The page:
Also, where do you look when you approach a fence? I think we're all taught initially to look past the fence so we don't look down. It seems like those of us who get a bunch of bad hunter training never learn anything else. If you're looking way up, look at your jump...look at the top rail. This makes a HUGE difference, because you actually SEE where you are coming to! I was reminded of this quite soundly today. I got over ambitious on another issue, and looked PAST my jump before we were set...and I TOTALLY blew the distance we were coming to. Lots of big pats for my tolerant horse. I brought my eye back to the top rail, and, lo and behold, never missed.

                        So, RHYTHM, and look at the top rail. And patience!
                        Amanda

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                        • #13
                          I am a hunter and started eventing this year...I have had serious issues jumping ahead because I still do hunters. However my "Event" horse is a hunter, so he doesn't mind when i throw my body around.

                          I do think your leg looks pretty loose and strengthening that will really help your balance. I don't think you are jumping ahead. I think working on your leg, core, and hand will greatly help your balance and therefore help your position over fences.

                          You don't ride like a hunter, so if you are very against the very thought, good job haha!

                          Comment


                          • #14
                            I also don't see the jumping ahead problem but like yellowbritches said I think fixing your canter will allow you to relax. Your trying to override the rhythm instead of just relaxing into it. It's either a rushed flat canter or a bit dead and you end up dying at the base.

                            I would actually recommend more of a 3pt position since your horse seems very honest (LOVE him!) and it will allow you to sink down and keep your leg under you while keeping you from getting behind the motion. I like to think "land over my feet" to remind myself to keep my leg under me.

                            Your perhaps using your reins for balance because you are so focused on keeping him up in the canter meaning keeping his balance up? On the flat I would go back to just adjusting the canter by raising your shoulder so you don't have to use your hands. If your like me and you have super short arms you can't always have perfectly bent elbows so you have to compromise a bit. When your reins get long and your hands get high you tend to get behind the motion..yep ask me how I know that Being a bit more in a 3pt position allows you to keep your reins shorter and elbows in front of the body.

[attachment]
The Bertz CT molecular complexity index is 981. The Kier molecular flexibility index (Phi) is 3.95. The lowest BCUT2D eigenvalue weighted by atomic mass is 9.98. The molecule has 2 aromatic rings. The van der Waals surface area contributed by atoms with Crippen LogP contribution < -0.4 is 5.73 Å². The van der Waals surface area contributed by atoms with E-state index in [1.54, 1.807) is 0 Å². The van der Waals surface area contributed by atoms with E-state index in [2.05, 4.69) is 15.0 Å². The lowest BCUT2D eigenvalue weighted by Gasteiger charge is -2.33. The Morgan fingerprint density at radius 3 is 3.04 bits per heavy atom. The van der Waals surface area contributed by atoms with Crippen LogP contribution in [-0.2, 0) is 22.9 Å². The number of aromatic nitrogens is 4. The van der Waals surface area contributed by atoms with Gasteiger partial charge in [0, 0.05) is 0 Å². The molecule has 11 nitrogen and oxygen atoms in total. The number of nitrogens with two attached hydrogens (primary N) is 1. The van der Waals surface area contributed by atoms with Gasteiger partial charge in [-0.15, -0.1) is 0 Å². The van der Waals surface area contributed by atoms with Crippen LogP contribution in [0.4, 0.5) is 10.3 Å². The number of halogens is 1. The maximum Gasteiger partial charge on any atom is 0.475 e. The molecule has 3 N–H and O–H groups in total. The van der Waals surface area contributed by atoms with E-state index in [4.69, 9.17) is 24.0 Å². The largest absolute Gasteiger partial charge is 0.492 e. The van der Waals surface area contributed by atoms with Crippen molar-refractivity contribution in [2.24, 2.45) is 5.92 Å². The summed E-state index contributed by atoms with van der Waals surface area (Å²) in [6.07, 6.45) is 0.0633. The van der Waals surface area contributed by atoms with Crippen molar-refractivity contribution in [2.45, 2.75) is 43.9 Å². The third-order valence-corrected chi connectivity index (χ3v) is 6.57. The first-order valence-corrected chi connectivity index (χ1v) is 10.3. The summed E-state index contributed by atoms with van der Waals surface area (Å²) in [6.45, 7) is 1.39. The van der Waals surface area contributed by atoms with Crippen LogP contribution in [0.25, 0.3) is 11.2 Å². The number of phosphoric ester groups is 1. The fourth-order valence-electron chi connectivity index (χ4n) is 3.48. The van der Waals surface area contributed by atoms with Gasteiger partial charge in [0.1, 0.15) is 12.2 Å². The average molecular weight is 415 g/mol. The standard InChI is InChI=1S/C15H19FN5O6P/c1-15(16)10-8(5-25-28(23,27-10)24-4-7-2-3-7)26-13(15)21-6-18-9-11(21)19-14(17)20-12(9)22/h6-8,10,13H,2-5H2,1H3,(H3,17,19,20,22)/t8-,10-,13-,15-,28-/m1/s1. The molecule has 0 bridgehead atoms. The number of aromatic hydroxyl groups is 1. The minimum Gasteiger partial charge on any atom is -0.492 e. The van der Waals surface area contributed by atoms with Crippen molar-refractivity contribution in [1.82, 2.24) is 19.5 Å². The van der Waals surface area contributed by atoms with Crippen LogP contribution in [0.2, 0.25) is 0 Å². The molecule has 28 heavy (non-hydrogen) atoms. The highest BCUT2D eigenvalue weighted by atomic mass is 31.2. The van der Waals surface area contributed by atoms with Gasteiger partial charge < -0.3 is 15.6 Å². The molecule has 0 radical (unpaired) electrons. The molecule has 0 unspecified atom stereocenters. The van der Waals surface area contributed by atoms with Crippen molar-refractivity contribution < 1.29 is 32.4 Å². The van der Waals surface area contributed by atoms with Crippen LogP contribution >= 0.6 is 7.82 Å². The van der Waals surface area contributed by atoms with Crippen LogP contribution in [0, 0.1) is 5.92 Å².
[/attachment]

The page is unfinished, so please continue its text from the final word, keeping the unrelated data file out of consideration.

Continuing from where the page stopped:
Really focus on keeping the canter uphill and bouncy instead of fast and flat or dead. In some of your turns it looks like you cut the corner and didn't quite establish the canter coming out of the turn so you ended up at the fence with a dead canter causing you to have a yucky jump.

                            Sometimes the more I get on myself about my position the worse it gets. When I just think about my canter then boom my position falls into place.
                            http://www.benchmarksporthorses.com/

                            Comment


                            • #15
                              Congrats on all of your achievements! You and your pony look great!! have you tried the look at the instructor trick? Great exercise for me when I was "getting in my own way". On the way to the jump, instead of looking at the jump, about 4-5 strides out look at you instructor, placed conveniently to the side of the jump. Viola...........your instincts are way better than you think, horse leaves from good spot every time and rider stays with horse

                              Just a thought..........you look way better than you think you do!
                              Susan
                              http://community.webshots.com/user/ss3777
                              www.longformatclub.com

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                              • #16
                                Originally posted by deltawave View Post
                                I don't see jumping ahead at all. You do look like you use the reins for balance sometimes, and high hands. Like me!
                                I must agree. I think you actually got left behind more than you jumped ahead. And the jumping ahead was a result of the lack of impulsion, and overall lack of rhythm, in the canter. Worry less about the distance and more about the canter. Always remember to push through those corners, it helps correct the canter and makes it easier to adjust the canter you have to the next fence.

                                Comment


                                • #17
                                  I also don't see you jumping ahead. You do balance off your reins, probably because your horse gets a bit strong. It looks like you are trying to slow him down by pulling back and that means that sometimes you get a bit close to the fence because you are losing impulsion. I think that means you feel a bit awkward over those fences.

                                  I have a horse that can get quick and one of the hardest things for me to learn (still learning) has been to stay off his mouth and use my upper body and my legs to keep him quiet.